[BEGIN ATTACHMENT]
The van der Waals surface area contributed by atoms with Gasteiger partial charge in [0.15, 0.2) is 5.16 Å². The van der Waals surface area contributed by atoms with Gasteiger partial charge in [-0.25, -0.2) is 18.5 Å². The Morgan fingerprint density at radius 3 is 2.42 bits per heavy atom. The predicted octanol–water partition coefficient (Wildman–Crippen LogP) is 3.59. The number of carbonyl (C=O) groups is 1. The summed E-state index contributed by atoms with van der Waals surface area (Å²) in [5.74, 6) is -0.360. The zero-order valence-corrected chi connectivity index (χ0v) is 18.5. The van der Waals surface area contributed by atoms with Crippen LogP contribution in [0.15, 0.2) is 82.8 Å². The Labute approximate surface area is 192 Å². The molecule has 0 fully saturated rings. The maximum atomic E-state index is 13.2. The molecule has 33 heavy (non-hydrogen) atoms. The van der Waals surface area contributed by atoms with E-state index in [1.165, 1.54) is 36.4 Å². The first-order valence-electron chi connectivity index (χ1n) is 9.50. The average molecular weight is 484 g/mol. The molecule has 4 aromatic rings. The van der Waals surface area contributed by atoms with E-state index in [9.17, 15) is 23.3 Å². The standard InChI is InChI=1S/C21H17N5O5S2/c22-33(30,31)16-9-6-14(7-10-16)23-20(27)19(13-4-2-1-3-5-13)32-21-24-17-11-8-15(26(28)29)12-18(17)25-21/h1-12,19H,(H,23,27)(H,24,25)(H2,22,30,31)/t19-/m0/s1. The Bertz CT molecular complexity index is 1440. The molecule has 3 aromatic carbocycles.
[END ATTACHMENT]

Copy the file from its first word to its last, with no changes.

The van der Waals surface area contributed by atoms with Gasteiger partial charge in [0.15, 0.2) is 5.16 Å². The van der Waals surface area contributed by atoms with Gasteiger partial charge in [-0.25, -0.2) is 18.5 Å². The Morgan fingerprint density at radius 3 is 2.42 bits per heavy atom. The predicted octanol–water partition coefficient (Wildman–Crippen LogP) is 3.59. The number of carbonyl (C=O) groups is 1. The summed E-state index contributed by atoms with van der Waals surface area (Å²) in [5.74, 6) is -0.360. The zero-order valence-corrected chi connectivity index (χ0v) is 18.5. The van der Waals surface area contributed by atoms with Crippen LogP contribution in [0.15, 0.2) is 82.8 Å². The Labute approximate surface area is 192 Å². The molecule has 0 fully saturated rings. The maximum atomic E-state index is 13.2. The molecule has 33 heavy (non-hydrogen) atoms. The van der Waals surface area contributed by atoms with E-state index in [1.165, 1.54) is 36.4 Å². The first-order valence-electron chi connectivity index (χ1n) is 9.50. The average molecular weight is 484 g/mol. The molecule has 4 aromatic rings. The van der Waals surface area contributed by atoms with E-state index in [9.17, 15) is 23.3 Å². The standard InChI is InChI=1S/C21H17N5O5S2/c22-33(30,31)16-9-6-14(7-10-16)23-20(27)19(13-4-2-1-3-5-13)32-21-24-17-11-8-15(26(28)29)12-18(17)25-21/h1-12,19H,(H,23,27)(H,24,25)(H2,22,30,31)/t19-/m0/s1. The Bertz CT molecular complexity index is 1440. The molecule has 3 aromatic carbocycles.